This object is on display in the Vertical Flight exhibition station at the Steven F. Udvar-Hazy Center.
On July 12, 1957, Dwight D. Eisenhower became the first President of the United States to fly in this helicopter. The occasion was a simulated nuclear alert staged to test how quickly the Chief Executive and other government officials could depart Washington, D. C. and reach a safe haven outside the city. During 1957, the Bell Helicopter Corporation modified a stock Bell H-13J helicopter to meet the President's special needs. Technicians added all-metal rotor blades, special arm and foot rests to the right seat, and a frame-less, Plexiglas nose bubble heavily tinted to reduce glare and heat. Eisenhower's personal helicopter pilot, United States Air Force Major Joseph E. Barrett, flew the rotorcraft from the center seat and a Secret Service agent occupied the left seat.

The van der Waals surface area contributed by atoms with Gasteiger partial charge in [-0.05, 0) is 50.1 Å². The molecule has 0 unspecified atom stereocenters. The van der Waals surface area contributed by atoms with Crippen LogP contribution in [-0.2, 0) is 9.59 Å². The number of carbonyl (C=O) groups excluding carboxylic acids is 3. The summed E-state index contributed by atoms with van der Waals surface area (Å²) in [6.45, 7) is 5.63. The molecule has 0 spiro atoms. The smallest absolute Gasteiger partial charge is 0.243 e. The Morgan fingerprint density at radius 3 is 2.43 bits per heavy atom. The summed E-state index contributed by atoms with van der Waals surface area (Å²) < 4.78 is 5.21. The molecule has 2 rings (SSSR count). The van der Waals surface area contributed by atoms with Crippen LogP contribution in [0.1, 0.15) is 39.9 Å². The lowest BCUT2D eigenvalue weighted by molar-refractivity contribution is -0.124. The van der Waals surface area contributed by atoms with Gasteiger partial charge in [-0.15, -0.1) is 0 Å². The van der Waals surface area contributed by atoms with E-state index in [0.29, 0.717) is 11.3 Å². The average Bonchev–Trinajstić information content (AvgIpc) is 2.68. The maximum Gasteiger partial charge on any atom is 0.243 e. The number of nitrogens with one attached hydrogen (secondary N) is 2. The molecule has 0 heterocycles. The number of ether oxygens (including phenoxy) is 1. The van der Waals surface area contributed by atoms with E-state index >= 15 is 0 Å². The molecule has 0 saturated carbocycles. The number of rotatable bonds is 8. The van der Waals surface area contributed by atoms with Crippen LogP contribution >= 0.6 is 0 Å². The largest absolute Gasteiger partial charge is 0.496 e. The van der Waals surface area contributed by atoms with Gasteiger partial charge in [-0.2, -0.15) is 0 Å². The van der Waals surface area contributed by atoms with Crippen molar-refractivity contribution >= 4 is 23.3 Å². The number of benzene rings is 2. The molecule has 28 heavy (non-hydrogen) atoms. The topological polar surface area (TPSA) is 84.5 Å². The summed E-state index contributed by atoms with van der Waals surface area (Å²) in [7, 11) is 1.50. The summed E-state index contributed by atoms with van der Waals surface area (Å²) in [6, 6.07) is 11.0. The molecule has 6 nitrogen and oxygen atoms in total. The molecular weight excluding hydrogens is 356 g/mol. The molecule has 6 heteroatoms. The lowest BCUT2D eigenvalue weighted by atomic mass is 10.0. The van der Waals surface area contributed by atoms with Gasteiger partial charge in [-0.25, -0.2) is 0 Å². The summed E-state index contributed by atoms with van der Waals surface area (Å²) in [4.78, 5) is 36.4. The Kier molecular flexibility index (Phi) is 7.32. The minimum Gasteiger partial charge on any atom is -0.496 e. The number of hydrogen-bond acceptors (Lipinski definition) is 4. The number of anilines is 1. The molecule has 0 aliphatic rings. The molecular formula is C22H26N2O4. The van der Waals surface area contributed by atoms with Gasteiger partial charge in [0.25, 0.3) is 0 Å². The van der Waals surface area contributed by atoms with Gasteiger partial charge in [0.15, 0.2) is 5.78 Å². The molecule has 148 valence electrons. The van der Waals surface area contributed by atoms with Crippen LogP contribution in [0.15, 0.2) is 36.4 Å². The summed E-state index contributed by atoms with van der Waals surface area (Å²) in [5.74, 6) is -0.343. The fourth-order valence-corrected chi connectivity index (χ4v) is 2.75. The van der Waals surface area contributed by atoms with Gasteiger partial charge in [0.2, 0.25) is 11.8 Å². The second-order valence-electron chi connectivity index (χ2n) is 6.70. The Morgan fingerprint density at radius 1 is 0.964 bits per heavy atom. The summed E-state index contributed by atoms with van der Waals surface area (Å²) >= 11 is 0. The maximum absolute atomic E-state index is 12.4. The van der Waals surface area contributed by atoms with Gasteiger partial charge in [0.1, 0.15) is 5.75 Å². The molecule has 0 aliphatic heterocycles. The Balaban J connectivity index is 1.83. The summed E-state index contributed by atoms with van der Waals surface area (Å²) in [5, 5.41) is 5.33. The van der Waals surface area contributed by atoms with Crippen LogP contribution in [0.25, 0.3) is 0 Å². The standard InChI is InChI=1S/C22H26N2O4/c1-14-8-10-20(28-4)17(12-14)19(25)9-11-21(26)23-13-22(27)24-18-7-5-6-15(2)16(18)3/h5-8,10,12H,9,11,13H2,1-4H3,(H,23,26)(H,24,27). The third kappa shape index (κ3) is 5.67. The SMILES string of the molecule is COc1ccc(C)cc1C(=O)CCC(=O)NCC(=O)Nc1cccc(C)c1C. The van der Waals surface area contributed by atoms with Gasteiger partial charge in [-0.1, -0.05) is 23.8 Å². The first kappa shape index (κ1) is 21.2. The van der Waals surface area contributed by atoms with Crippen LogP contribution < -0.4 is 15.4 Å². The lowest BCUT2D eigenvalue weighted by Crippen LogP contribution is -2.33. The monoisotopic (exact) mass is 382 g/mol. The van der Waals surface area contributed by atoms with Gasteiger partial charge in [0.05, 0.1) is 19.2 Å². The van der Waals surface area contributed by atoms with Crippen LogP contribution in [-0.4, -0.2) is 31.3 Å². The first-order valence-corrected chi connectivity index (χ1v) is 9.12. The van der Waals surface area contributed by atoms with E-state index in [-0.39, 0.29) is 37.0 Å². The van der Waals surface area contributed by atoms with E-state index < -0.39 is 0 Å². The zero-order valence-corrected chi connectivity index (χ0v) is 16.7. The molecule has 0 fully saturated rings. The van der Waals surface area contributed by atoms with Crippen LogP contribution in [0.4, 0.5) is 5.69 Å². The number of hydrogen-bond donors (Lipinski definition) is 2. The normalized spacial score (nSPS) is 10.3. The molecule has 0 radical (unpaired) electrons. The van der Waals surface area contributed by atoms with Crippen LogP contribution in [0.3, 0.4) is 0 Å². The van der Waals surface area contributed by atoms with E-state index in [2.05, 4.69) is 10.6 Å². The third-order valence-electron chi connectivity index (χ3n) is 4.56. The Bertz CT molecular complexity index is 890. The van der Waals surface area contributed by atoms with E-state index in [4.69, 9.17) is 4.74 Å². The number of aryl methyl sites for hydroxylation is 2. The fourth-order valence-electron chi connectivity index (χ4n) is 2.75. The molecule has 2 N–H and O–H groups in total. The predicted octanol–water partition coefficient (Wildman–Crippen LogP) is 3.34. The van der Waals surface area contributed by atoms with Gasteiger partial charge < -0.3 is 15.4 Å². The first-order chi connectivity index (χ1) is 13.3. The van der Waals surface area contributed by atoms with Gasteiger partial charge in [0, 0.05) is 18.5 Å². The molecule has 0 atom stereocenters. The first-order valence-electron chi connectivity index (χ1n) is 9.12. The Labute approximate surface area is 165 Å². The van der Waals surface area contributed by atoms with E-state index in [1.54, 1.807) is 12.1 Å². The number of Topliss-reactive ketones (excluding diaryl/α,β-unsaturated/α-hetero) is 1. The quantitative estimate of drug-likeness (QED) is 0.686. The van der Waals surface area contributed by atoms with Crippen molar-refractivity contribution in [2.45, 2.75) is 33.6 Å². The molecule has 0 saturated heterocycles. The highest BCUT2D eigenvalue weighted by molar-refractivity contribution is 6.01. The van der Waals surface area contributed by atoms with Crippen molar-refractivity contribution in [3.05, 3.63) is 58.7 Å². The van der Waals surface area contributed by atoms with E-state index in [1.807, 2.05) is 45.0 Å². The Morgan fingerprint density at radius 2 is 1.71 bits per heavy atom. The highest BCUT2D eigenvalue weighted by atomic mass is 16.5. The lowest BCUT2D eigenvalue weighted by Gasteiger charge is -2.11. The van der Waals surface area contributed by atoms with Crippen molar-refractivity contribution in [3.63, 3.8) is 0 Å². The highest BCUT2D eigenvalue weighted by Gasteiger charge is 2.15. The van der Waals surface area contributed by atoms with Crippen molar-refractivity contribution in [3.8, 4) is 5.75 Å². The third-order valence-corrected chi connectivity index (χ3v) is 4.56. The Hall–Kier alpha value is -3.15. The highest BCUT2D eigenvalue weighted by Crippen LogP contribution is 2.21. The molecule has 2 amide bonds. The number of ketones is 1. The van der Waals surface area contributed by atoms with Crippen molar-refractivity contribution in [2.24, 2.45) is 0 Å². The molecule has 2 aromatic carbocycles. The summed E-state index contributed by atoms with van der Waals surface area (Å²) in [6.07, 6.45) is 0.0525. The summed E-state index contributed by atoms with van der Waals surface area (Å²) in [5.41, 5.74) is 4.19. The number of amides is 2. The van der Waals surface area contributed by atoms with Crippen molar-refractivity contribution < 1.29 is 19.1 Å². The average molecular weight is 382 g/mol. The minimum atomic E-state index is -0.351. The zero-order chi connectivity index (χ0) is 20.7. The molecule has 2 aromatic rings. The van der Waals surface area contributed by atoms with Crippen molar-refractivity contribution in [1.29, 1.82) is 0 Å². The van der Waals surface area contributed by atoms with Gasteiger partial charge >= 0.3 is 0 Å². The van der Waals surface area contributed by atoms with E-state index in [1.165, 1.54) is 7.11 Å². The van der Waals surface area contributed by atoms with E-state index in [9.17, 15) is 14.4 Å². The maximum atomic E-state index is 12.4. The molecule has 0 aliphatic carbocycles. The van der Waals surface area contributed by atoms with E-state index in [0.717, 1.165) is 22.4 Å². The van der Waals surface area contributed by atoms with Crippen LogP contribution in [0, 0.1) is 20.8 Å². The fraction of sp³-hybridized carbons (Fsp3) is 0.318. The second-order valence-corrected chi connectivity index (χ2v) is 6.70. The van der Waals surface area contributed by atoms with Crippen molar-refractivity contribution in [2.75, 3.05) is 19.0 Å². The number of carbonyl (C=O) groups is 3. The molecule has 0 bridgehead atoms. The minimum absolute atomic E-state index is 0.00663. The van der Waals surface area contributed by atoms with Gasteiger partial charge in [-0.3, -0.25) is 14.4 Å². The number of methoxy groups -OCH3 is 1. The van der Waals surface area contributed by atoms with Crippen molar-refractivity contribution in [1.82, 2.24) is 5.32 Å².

An identical Bell H-13J, assigned the Air Force serial number 57-2728, usually accompanied the President's helicopter. This aircraft carried his physician and another Secret Service agent.
Transferred from the United States Air Force, Headquarters
Bell Helicopter Company
Country of Origin: United States of America
Rotor Diameter: 11.3 m (37 ft 2 in)
Length: 9.9 m (32 ft 5 in)
Height: 2.8 m (9 ft 4 in)
Weights: Empty, 862 kg (1,900 lb)
Gross, 1,293 kg (2,850 lb)
Physical Description:All-metal helicopter with single main rotor and single tail rotor, powered by reciprocating engine, equipped with skid landing gear made of metal tube, fitted with large, framless cockpit bubble canopy.
Inventory number: A19690013000